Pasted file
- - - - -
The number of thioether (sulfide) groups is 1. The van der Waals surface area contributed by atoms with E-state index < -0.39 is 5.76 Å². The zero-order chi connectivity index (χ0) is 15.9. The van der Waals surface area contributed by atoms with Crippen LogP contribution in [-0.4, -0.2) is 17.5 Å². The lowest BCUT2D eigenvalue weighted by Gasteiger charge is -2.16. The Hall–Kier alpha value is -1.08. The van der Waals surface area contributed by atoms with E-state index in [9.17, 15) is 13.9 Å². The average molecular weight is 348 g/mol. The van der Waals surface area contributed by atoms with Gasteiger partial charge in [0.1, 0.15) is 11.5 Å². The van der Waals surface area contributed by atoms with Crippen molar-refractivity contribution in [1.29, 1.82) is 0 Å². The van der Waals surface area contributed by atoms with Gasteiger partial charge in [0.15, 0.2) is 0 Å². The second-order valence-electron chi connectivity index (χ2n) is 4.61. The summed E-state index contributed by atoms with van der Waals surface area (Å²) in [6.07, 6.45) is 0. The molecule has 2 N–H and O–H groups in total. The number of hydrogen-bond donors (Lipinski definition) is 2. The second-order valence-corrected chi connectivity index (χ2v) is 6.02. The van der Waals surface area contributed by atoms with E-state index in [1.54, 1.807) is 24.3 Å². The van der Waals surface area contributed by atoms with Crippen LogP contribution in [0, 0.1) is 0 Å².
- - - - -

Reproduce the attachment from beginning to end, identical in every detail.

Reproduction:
The number of thioether (sulfide) groups is 1. The van der Waals surface area contributed by atoms with E-state index < -0.39 is 5.76 Å². The zero-order chi connectivity index (χ0) is 15.9. The van der Waals surface area contributed by atoms with Crippen LogP contribution in [-0.4, -0.2) is 17.5 Å². The lowest BCUT2D eigenvalue weighted by Gasteiger charge is -2.16. The Hall–Kier alpha value is -1.08. The van der Waals surface area contributed by atoms with E-state index in [9.17, 15) is 13.9 Å². The average molecular weight is 348 g/mol. The van der Waals surface area contributed by atoms with Gasteiger partial charge in [0.1, 0.15) is 11.5 Å². The van der Waals surface area contributed by atoms with Crippen molar-refractivity contribution in [1.29, 1.82) is 0 Å². The van der Waals surface area contributed by atoms with Gasteiger partial charge in [0.15, 0.2) is 0 Å². The second-order valence-electron chi connectivity index (χ2n) is 4.61. The summed E-state index contributed by atoms with van der Waals surface area (Å²) in [6.07, 6.45) is 0. The molecule has 2 N–H and O–H groups in total. The number of hydrogen-bond donors (Lipinski definition) is 2. The second-order valence-corrected chi connectivity index (χ2v) is 6.02. The van der Waals surface area contributed by atoms with E-state index in [1.54, 1.807) is 24.3 Å². The van der Waals surface area contributed by atoms with Crippen LogP contribution in [0, 0.1) is 0 Å².